World youth Silver medallist Alphas Kishoyian headlined the second day of the IAAF world junior championships in Barcelona with a brilliant solo re-run to qualify for the final race, on a day when Kenya only managed a bronze medal in the 5000m women race.
Kishoyian blew away the Barcelona crowds with a fantastic run to qualify third from heat one in an astonishing 46.46 seconds for Thursday’s final.
Barely an hour earlier, Kishoyian had lined up with the rest of the field in the first of the three semi-final of the day racing in lane six.
But the starter failed to notice that the promising Kenyan sprinter was not ready for the start when the gun went off.
This cost Kishoyian a place in the final, as he was last off the blocks but still went ahead to finish well over 48 seconds.
Following an appeal by the Kenyan officials and an admission by the starter that he did not see whether the Kenyan was not ready for the start.
The organisers agreed to let him race in a rare solo qualifying run to see whether he could run within the time frame time of the fastest loser who timed at 46.56.
With no one chasing him down or no one to race after, he got off very fast and timed at 21 seconds in the first 200m. He steadily paced himself as he ran an amazing 46.46 and qualify as one of one the fastest three losers alongside compatriot Boniface Mweresa who placed third in 46.20 in the third heat.
Favourite Luguelín Santos qualified fastest in 45.98 from the dramatic first heat.
Ethiopians rule 5000m women’s final
Coming into the championships as the fastest performer by far thanks to a 15:11.53 performance, Ethiopia’s Buze Diriba confirmed her favourite status in the women’s final final but winning didn’t prove as easy as she might have expected as Diriba only pipped her fellow Ethiopian Ruti Aga in the very last metre.
Actually, it was photo-finish final with respective clockings of 15:32.94 and 15:32.95, a career best for Aga. Kenya’s Agnes Jebet Tirop bagged the bronze medal also in a PB of 15:36.74.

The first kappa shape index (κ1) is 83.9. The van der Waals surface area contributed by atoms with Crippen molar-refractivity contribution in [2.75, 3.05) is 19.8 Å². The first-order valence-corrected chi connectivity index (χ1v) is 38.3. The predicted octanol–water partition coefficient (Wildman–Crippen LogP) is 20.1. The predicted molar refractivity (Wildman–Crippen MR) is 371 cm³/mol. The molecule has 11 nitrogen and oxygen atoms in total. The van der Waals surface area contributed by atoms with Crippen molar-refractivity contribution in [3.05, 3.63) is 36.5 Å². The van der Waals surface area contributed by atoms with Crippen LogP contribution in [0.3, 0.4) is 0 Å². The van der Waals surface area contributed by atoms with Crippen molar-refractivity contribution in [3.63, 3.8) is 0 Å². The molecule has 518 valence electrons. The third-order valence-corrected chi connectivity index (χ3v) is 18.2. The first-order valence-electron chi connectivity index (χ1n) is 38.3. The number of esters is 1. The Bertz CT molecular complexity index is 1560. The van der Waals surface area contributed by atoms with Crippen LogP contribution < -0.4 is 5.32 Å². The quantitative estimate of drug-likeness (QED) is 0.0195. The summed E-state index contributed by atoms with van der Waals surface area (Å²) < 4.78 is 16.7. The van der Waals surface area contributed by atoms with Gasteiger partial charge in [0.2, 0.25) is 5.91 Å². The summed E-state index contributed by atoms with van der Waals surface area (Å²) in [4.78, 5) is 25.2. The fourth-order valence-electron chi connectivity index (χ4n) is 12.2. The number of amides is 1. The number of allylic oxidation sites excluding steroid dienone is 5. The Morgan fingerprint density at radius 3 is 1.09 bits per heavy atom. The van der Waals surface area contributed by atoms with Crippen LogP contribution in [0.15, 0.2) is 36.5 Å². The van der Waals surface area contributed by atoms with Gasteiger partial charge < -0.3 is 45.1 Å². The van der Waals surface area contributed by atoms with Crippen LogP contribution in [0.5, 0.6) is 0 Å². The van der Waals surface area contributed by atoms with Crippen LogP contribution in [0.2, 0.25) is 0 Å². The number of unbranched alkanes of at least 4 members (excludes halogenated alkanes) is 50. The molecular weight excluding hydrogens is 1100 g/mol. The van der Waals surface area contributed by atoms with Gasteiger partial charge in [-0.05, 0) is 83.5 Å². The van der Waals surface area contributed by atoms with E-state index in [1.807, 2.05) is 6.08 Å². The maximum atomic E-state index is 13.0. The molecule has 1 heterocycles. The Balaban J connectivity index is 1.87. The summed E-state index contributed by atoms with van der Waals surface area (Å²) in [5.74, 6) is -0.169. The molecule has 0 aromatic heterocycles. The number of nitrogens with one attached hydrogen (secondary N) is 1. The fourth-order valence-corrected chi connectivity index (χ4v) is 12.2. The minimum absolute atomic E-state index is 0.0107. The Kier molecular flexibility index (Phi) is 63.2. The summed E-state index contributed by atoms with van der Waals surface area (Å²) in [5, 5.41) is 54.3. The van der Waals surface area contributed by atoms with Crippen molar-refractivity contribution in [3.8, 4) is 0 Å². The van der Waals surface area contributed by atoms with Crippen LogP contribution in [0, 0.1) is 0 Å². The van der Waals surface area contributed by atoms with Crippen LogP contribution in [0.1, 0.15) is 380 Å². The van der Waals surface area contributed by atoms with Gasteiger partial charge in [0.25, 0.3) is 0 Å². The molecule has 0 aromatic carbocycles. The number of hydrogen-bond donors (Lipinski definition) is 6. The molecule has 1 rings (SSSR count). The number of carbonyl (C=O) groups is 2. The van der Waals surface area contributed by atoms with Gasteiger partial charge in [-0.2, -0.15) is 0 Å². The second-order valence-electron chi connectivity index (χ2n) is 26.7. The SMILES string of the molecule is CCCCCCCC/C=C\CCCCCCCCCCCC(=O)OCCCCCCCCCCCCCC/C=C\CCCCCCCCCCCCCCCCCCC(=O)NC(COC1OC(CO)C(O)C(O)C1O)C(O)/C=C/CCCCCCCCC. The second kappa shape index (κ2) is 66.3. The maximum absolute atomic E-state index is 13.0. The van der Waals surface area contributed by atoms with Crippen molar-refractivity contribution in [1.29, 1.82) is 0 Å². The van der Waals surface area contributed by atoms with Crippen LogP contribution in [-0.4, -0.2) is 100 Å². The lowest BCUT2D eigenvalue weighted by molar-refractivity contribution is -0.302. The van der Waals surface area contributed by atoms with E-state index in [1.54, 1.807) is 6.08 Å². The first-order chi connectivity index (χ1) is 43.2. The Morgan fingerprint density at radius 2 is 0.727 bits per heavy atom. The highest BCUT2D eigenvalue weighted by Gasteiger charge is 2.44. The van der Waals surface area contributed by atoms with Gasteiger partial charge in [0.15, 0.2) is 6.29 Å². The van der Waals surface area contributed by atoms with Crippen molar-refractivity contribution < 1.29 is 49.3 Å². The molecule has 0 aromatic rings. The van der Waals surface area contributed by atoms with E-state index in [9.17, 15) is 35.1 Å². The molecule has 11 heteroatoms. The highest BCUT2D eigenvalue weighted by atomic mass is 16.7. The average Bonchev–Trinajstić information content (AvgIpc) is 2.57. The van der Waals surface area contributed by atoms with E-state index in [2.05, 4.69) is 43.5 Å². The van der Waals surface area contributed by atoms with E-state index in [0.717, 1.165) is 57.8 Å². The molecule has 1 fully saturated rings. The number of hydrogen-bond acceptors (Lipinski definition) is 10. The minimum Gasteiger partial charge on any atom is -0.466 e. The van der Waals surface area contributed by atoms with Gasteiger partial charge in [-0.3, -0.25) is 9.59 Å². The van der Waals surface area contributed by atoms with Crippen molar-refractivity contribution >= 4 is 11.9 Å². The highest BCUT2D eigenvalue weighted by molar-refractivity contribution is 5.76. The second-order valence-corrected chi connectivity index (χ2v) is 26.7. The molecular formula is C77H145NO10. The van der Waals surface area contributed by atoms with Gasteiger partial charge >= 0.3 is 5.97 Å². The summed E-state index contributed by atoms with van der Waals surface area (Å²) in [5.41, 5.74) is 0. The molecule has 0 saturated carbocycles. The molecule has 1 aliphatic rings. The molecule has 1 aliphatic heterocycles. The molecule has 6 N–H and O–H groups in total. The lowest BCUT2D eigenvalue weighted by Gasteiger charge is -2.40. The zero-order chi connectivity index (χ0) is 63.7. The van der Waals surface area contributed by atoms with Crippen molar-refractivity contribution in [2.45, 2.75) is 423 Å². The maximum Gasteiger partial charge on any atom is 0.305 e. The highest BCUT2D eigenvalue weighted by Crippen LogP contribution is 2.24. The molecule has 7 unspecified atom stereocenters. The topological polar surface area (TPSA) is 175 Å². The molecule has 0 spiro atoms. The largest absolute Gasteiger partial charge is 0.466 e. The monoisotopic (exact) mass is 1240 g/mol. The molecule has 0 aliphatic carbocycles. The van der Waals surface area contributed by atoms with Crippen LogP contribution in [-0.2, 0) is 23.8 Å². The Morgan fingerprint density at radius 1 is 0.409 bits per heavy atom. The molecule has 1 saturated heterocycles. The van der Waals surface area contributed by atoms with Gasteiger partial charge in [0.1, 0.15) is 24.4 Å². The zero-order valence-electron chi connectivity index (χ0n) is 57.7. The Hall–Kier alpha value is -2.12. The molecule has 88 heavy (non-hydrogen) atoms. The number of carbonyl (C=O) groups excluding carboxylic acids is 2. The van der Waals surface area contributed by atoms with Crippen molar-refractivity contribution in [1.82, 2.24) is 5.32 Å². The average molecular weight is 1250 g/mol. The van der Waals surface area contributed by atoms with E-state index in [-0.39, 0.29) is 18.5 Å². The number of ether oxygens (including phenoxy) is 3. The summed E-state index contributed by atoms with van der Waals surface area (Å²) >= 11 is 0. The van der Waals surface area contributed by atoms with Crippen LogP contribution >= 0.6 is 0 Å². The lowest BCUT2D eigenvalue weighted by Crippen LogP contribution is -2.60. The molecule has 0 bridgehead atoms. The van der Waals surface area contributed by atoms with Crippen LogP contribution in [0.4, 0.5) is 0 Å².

It was the third 5000m 1-2 for the Ethiopian squad and the country has now managed 6 out of 9 titles at stake so far since the event was only introduced in 1996.
After a quick opening lap which was covered in 1:12.46 the 18-women group began to decrease the speed and Uganda’s Nancy Cheptegei pulled the pack through a pedestrian 3:18.16 first kilometre.
Another increasingly fast third kilometre in 3:05.59 was enough to thin the leading group to seven by the 3000m point reached in 9:37.31 - the two Kenyans-Agnes Jebet and Carline Kipkurui, the two Ethiopians among other contenders.
Always with Aga and Tirop ruling the race, the clock was reading 12:39.31 by the 4000m point for a quick 3:02.00 split and shortly afterwards Kudashkina and Hatton also lost ground.
Kipkurui faltered some 700m from the tape and it became clear then who would occupy barring disaster the podium places, Aga, Diriba and Tirop.
By the bell Diriba led marginally ahead of Aga but her compatriot passed her with 350m remaining to unleash a powerful change of pace which left Tirop without winning chances in a matter of few strides.
Diriba managed to pip Aga some 50m before the tape and the two 18-year-olds romped home virtually even but Diriba was given the win by the narrowest of the margins, one hundredth of a second.
“ I want to continue in the traditon of great Ethiopian runners. My dream is to be like Dibaba,”said Diriba.
Way back, America’s Hatton was fourth in 15:50.32 ahead of Kipkurui’s 15:58.10 for fifth.
Kenyan Agatha Kimaswai missed out on the girls 800m finals after ranking third in 2:03.98 behind British favourite Jessica Judd(2:02.30).
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Additional reporting from iaaf.org